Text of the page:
Wolf predation and mild winters put moose at risk in Minnesota.
In a move to help the rapidly declining moose population in Minnesota, U.S Fish and Wildlife has announced plans to consider protection for the iconic ungulate under the federal Endangered Species Act (ESA).
The move to list moose under ESA protections was spearheaded last year by environmentalist groups, the Center for Biological Diversity and Honor the Earth. “The Endangered Species Act is the best tool we have to prevent extinction of our moose,” said Collette Adkins, a biologist and attorney who works in for the Center of Biological Diversity. “I’m saddened that moose are in such big trouble that they need the Act’s protection but relieved that help is likely on the way for these iconic symbols of the North Woods.”
Two factors seem to be the root cause for the decline of moose in the Great Lakes region, unseasonably warm winters and predation by wolves. When winter temperatures exceed 23 degrees, moose can begin to experience heat stress, which opens them up to health problems including a increased susceptibility to brain worms, winter ticks, liver flukes, bacterial infections and malnutrition. In one New Hampshire case, up to 150,000 ticks were found on individual moose within the state. Without the cold winters to help kill off ticks and other parasites, adult moose that don’t die outright from disease are weakened and extremely vulnerable to wolves. Of the 47 adult moose collared in the past three years as part of a population study, two-thirds died from health related causes and the other one-third from wolf predation.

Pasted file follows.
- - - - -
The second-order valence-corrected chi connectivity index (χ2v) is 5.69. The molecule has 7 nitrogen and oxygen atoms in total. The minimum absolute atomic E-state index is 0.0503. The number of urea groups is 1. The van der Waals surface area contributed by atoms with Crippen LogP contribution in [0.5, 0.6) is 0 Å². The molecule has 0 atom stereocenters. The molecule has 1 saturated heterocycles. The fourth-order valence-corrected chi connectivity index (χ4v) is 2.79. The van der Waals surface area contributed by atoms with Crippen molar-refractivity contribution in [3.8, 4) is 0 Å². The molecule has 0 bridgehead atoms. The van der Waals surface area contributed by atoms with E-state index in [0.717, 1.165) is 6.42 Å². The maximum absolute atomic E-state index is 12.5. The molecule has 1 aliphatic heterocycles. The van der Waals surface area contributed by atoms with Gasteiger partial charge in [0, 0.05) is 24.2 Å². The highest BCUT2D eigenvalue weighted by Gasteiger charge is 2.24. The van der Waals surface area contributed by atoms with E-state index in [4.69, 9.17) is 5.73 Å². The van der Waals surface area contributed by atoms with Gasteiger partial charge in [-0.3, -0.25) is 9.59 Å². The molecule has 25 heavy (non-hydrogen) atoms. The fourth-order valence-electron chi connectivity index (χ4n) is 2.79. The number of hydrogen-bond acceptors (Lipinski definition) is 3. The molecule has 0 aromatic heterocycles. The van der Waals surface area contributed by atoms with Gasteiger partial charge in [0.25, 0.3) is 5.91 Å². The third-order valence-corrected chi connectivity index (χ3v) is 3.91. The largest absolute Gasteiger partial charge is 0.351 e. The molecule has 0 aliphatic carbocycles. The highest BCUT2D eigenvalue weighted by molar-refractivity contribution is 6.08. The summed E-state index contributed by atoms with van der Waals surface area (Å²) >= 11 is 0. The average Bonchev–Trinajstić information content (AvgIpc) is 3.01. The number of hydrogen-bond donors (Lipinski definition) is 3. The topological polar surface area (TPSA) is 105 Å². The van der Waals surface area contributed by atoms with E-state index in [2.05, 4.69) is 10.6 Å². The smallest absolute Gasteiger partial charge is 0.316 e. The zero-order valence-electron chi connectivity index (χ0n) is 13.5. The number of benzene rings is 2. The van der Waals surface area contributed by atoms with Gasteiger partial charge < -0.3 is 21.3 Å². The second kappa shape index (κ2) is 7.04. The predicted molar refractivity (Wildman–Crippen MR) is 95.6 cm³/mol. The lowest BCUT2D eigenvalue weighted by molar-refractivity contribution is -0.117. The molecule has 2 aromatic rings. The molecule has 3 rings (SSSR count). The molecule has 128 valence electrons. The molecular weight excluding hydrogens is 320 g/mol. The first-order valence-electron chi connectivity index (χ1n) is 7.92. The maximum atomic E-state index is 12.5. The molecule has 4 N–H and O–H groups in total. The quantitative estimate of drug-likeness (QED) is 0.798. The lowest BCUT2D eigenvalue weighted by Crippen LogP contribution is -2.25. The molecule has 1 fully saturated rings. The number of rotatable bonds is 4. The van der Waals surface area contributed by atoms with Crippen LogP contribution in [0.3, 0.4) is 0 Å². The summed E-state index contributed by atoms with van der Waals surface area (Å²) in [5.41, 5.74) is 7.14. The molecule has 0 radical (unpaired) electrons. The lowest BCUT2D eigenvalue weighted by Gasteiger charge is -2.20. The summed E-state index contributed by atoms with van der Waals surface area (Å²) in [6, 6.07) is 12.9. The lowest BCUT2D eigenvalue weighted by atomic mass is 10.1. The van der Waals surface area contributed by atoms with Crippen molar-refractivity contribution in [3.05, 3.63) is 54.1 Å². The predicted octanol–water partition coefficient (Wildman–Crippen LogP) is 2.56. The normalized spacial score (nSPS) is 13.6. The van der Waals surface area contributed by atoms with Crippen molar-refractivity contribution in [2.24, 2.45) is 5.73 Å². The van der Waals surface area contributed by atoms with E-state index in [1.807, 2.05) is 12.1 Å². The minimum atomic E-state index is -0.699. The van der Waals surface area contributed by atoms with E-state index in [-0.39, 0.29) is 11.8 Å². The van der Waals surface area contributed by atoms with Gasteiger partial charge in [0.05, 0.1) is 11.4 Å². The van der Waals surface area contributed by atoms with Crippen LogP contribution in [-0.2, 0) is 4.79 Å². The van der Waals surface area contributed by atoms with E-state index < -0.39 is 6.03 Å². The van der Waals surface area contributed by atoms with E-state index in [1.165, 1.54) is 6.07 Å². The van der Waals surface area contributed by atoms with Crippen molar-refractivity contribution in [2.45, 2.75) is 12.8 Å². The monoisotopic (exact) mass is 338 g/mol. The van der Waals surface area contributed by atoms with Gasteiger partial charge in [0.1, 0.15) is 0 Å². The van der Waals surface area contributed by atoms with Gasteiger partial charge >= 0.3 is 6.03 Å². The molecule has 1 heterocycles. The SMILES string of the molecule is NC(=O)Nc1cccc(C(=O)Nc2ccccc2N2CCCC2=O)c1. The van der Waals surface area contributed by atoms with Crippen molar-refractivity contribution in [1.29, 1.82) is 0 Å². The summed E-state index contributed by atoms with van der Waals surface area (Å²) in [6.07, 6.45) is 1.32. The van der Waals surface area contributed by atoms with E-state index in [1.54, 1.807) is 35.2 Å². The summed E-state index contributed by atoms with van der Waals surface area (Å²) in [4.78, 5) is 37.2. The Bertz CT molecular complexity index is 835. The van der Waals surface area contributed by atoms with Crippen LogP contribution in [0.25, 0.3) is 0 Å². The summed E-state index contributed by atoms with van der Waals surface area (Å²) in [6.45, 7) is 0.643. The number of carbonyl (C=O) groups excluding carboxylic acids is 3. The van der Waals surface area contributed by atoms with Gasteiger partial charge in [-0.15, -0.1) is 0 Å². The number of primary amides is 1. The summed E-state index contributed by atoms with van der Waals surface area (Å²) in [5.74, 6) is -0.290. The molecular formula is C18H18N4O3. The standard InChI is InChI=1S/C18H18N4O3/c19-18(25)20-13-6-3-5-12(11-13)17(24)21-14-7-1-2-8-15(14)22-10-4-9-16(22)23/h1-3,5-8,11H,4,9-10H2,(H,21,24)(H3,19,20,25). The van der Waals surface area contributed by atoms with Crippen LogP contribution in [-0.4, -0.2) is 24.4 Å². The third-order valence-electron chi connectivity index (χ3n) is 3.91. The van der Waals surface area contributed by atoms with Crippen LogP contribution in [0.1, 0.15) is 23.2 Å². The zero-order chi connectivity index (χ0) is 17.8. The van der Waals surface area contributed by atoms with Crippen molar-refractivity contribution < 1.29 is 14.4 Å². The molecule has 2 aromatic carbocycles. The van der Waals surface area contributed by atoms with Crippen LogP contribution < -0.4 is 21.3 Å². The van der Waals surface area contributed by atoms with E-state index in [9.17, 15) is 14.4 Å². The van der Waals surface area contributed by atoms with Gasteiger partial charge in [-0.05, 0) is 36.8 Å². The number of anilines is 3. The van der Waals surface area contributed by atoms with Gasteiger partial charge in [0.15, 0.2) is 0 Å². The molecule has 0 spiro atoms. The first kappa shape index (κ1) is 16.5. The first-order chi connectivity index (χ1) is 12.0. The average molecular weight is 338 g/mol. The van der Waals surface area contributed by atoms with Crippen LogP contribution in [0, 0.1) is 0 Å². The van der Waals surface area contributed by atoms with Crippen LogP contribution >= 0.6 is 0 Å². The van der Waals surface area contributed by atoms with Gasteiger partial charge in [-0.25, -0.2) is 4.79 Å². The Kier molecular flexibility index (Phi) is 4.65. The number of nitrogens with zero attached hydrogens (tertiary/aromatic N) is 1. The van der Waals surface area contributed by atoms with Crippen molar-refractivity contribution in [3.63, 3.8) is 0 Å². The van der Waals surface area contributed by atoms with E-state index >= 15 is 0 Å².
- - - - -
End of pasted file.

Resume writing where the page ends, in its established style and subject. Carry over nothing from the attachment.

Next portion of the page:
Wolves have had an even greater impact on moose calf survival rates. In a recent study involving collard calves, nearly 67 percent of calf death was attributed to wolf predation.
The Fish and Wildlife Service will start a yearlong review to determine weather Minnesota moose, whose population has dropped 60% in the last decade warrant listing under the ESA. The process to place a animal for protection under the ESA is no small matter, and can takes years to accomplish. Once under federal protection, it is often very difficult to get the species removed from the list, even when numbers have exceeded the population goals set forth at the time of listing, such as the case with grey wolves and grizzly bears in the Rockies. Rather, like the recent decision not to list the sage grouse, the threat of ESA listing should spurn the government, industry and activists to find solutions for protection without the need for federal regulation.
“This is just the first step of a long process.” said Rich Baker, endangered species coordinator for the Minnesota Department of Natural Resources. “Its going to be a data-driven decision and we have a whole bunch of data, probably more than anyone else for this species.”